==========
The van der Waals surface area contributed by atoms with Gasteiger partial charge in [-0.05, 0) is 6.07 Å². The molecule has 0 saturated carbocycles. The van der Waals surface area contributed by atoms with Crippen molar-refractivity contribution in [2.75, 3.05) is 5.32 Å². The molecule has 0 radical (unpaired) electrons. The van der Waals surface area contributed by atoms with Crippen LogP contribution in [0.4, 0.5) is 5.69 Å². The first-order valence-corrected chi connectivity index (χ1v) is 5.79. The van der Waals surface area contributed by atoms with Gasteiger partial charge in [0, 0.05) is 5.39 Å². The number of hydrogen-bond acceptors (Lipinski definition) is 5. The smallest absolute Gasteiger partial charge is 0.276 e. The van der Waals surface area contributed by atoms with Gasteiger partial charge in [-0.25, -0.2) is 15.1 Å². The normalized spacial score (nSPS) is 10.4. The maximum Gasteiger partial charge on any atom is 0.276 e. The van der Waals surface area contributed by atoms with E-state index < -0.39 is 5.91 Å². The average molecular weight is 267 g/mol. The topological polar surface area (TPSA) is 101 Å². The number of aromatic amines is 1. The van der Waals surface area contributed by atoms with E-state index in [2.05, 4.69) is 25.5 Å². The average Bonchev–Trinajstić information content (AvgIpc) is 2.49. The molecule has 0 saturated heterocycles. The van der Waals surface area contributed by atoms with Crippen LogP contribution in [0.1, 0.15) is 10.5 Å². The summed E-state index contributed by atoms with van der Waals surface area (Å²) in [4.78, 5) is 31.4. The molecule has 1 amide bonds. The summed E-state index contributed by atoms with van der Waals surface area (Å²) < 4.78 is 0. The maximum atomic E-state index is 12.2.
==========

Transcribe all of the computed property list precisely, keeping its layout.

The van der Waals surface area contributed by atoms with Gasteiger partial charge in [-0.05, 0) is 6.07 Å². The molecule has 0 saturated carbocycles. The van der Waals surface area contributed by atoms with Crippen molar-refractivity contribution in [2.75, 3.05) is 5.32 Å². The molecule has 0 radical (unpaired) electrons. The van der Waals surface area contributed by atoms with Crippen LogP contribution in [0.4, 0.5) is 5.69 Å². The first-order valence-corrected chi connectivity index (χ1v) is 5.79. The van der Waals surface area contributed by atoms with Gasteiger partial charge in [0, 0.05) is 5.39 Å². The number of hydrogen-bond acceptors (Lipinski definition) is 5. The smallest absolute Gasteiger partial charge is 0.276 e. The van der Waals surface area contributed by atoms with Gasteiger partial charge in [-0.25, -0.2) is 15.1 Å². The normalized spacial score (nSPS) is 10.4. The maximum Gasteiger partial charge on any atom is 0.276 e. The van der Waals surface area contributed by atoms with E-state index < -0.39 is 5.91 Å². The average molecular weight is 267 g/mol. The topological polar surface area (TPSA) is 101 Å². The number of aromatic amines is 1. The van der Waals surface area contributed by atoms with E-state index in [2.05, 4.69) is 25.5 Å². The average Bonchev–Trinajstić information content (AvgIpc) is 2.49. The molecule has 0 saturated heterocycles. The van der Waals surface area contributed by atoms with Crippen LogP contribution in [0.1, 0.15) is 10.5 Å². The summed E-state index contributed by atoms with van der Waals surface area (Å²) in [4.78, 5) is 31.4. The molecule has 1 amide bonds. The summed E-state index contributed by atoms with van der Waals surface area (Å²) < 4.78 is 0. The maximum atomic E-state index is 12.2.